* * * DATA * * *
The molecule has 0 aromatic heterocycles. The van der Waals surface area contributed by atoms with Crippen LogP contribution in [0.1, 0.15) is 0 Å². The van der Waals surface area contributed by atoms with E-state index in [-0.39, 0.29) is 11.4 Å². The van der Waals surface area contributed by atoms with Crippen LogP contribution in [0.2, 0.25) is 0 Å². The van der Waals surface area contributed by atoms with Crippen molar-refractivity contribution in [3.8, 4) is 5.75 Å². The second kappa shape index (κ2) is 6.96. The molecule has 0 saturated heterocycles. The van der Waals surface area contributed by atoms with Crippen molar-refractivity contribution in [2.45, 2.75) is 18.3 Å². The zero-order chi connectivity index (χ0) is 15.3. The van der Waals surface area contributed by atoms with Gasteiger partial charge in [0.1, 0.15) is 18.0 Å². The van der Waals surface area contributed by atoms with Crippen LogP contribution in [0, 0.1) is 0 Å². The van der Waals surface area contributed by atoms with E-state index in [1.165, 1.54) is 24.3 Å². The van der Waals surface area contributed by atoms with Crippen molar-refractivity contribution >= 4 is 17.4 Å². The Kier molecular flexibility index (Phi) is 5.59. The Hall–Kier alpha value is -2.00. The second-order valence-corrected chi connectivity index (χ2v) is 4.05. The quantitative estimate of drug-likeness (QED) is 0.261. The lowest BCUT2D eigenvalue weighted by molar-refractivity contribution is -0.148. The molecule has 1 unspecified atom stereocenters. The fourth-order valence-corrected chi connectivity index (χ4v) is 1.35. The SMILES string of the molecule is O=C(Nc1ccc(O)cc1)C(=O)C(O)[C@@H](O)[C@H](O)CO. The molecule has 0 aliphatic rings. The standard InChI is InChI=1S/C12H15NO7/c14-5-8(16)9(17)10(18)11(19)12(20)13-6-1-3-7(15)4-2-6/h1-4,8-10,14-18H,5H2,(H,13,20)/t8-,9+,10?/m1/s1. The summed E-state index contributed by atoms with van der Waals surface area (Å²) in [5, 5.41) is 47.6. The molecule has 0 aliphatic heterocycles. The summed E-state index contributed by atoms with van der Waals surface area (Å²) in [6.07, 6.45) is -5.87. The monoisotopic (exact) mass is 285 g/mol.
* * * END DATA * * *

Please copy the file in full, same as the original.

The molecule has 0 aromatic heterocycles. The van der Waals surface area contributed by atoms with Crippen LogP contribution in [0.1, 0.15) is 0 Å². The van der Waals surface area contributed by atoms with E-state index in [-0.39, 0.29) is 11.4 Å². The van der Waals surface area contributed by atoms with Crippen LogP contribution in [0.2, 0.25) is 0 Å². The van der Waals surface area contributed by atoms with Crippen molar-refractivity contribution in [3.8, 4) is 5.75 Å². The second kappa shape index (κ2) is 6.96. The molecule has 0 saturated heterocycles. The van der Waals surface area contributed by atoms with Crippen molar-refractivity contribution in [2.45, 2.75) is 18.3 Å². The zero-order chi connectivity index (χ0) is 15.3. The van der Waals surface area contributed by atoms with Gasteiger partial charge in [0.1, 0.15) is 18.0 Å². The van der Waals surface area contributed by atoms with Crippen LogP contribution in [0, 0.1) is 0 Å². The van der Waals surface area contributed by atoms with E-state index in [1.165, 1.54) is 24.3 Å². The van der Waals surface area contributed by atoms with Crippen molar-refractivity contribution >= 4 is 17.4 Å². The Kier molecular flexibility index (Phi) is 5.59. The Hall–Kier alpha value is -2.00. The second-order valence-corrected chi connectivity index (χ2v) is 4.05. The quantitative estimate of drug-likeness (QED) is 0.261. The lowest BCUT2D eigenvalue weighted by molar-refractivity contribution is -0.148. The molecule has 1 unspecified atom stereocenters. The fourth-order valence-corrected chi connectivity index (χ4v) is 1.35. The SMILES string of the molecule is O=C(Nc1ccc(O)cc1)C(=O)C(O)[C@@H](O)[C@H](O)CO. The molecule has 0 aliphatic rings. The standard InChI is InChI=1S/C12H15NO7/c14-5-8(16)9(17)10(18)11(19)12(20)13-6-1-3-7(15)4-2-6/h1-4,8-10,14-18H,5H2,(H,13,20)/t8-,9+,10?/m1/s1. The summed E-state index contributed by atoms with van der Waals surface area (Å²) in [5, 5.41) is 47.6. The molecule has 0 aliphatic heterocycles. The summed E-state index contributed by atoms with van der Waals surface area (Å²) in [6.07, 6.45) is -5.87. The monoisotopic (exact) mass is 285 g/mol.